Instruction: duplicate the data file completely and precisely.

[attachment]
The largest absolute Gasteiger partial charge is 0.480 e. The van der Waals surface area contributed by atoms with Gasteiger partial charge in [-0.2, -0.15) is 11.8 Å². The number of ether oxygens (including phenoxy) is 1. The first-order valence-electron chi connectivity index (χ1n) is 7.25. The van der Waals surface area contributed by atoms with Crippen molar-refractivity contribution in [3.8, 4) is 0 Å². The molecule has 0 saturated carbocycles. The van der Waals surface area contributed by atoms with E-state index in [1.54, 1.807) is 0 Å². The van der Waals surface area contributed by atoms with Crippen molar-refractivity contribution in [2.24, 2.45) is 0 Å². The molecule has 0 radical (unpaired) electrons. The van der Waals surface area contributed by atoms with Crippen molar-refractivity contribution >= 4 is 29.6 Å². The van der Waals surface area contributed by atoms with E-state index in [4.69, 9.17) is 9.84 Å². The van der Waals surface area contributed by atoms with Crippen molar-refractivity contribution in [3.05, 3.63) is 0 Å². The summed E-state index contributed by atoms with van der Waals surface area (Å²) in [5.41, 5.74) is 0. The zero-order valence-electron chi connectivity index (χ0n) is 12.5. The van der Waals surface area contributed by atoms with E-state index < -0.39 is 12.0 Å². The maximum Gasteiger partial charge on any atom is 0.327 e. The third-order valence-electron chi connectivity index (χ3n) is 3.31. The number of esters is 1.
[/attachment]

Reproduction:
The largest absolute Gasteiger partial charge is 0.480 e. The van der Waals surface area contributed by atoms with Gasteiger partial charge in [-0.2, -0.15) is 11.8 Å². The number of ether oxygens (including phenoxy) is 1. The first-order valence-electron chi connectivity index (χ1n) is 7.25. The van der Waals surface area contributed by atoms with Crippen molar-refractivity contribution in [3.8, 4) is 0 Å². The molecule has 0 saturated carbocycles. The van der Waals surface area contributed by atoms with E-state index in [1.54, 1.807) is 0 Å². The van der Waals surface area contributed by atoms with Crippen molar-refractivity contribution in [2.24, 2.45) is 0 Å². The molecule has 0 radical (unpaired) electrons. The van der Waals surface area contributed by atoms with Crippen molar-refractivity contribution >= 4 is 29.6 Å². The van der Waals surface area contributed by atoms with E-state index in [4.69, 9.17) is 9.84 Å². The van der Waals surface area contributed by atoms with Crippen molar-refractivity contribution in [3.05, 3.63) is 0 Å². The summed E-state index contributed by atoms with van der Waals surface area (Å²) in [5.41, 5.74) is 0. The zero-order valence-electron chi connectivity index (χ0n) is 12.5. The van der Waals surface area contributed by atoms with E-state index < -0.39 is 12.0 Å². The maximum Gasteiger partial charge on any atom is 0.327 e. The third-order valence-electron chi connectivity index (χ3n) is 3.31. The number of esters is 1.